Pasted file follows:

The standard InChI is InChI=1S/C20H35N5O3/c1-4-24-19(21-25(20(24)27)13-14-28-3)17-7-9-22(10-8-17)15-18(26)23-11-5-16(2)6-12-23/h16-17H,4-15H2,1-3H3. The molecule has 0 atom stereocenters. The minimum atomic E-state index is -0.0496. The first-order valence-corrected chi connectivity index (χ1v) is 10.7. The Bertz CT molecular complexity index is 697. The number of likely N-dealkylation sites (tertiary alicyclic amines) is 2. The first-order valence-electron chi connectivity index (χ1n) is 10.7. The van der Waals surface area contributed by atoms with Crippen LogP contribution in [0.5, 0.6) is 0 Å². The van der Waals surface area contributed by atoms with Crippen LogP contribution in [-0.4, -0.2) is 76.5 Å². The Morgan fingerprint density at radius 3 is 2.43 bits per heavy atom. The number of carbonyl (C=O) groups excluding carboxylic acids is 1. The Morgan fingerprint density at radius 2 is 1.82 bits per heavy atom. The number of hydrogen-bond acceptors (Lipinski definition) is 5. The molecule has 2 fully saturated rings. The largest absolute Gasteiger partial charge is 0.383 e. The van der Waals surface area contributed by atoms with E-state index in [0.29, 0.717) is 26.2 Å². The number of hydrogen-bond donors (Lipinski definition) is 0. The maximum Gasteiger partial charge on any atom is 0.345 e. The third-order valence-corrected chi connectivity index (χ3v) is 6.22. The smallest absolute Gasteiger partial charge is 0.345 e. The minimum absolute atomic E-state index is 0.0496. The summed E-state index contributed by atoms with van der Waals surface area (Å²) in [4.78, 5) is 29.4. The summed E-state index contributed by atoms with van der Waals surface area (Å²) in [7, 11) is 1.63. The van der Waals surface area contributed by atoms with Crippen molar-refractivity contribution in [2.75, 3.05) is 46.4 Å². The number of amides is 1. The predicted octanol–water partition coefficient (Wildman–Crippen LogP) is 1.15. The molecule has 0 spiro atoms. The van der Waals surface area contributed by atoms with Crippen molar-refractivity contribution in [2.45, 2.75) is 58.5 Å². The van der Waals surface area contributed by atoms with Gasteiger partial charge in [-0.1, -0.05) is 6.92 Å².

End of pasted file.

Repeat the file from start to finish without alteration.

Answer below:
The standard InChI is InChI=1S/C20H35N5O3/c1-4-24-19(21-25(20(24)27)13-14-28-3)17-7-9-22(10-8-17)15-18(26)23-11-5-16(2)6-12-23/h16-17H,4-15H2,1-3H3. The molecule has 0 atom stereocenters. The minimum atomic E-state index is -0.0496. The first-order valence-corrected chi connectivity index (χ1v) is 10.7. The Bertz CT molecular complexity index is 697. The number of likely N-dealkylation sites (tertiary alicyclic amines) is 2. The first-order valence-electron chi connectivity index (χ1n) is 10.7. The van der Waals surface area contributed by atoms with Crippen LogP contribution in [0.5, 0.6) is 0 Å². The van der Waals surface area contributed by atoms with Crippen LogP contribution in [-0.4, -0.2) is 76.5 Å². The Morgan fingerprint density at radius 3 is 2.43 bits per heavy atom. The number of carbonyl (C=O) groups excluding carboxylic acids is 1. The Morgan fingerprint density at radius 2 is 1.82 bits per heavy atom. The number of hydrogen-bond acceptors (Lipinski definition) is 5. The molecule has 2 fully saturated rings. The largest absolute Gasteiger partial charge is 0.383 e. The van der Waals surface area contributed by atoms with E-state index in [0.29, 0.717) is 26.2 Å². The number of hydrogen-bond donors (Lipinski definition) is 0. The maximum Gasteiger partial charge on any atom is 0.345 e. The third-order valence-corrected chi connectivity index (χ3v) is 6.22. The smallest absolute Gasteiger partial charge is 0.345 e. The minimum absolute atomic E-state index is 0.0496. The summed E-state index contributed by atoms with van der Waals surface area (Å²) in [4.78, 5) is 29.4. The summed E-state index contributed by atoms with van der Waals surface area (Å²) in [7, 11) is 1.63. The van der Waals surface area contributed by atoms with Crippen molar-refractivity contribution in [2.75, 3.05) is 46.4 Å². The number of amides is 1. The predicted octanol–water partition coefficient (Wildman–Crippen LogP) is 1.15. The molecule has 0 spiro atoms. The van der Waals surface area contributed by atoms with Crippen molar-refractivity contribution in [2.45, 2.75) is 58.5 Å². The van der Waals surface area contributed by atoms with Gasteiger partial charge in [-0.1, -0.05) is 6.92 Å².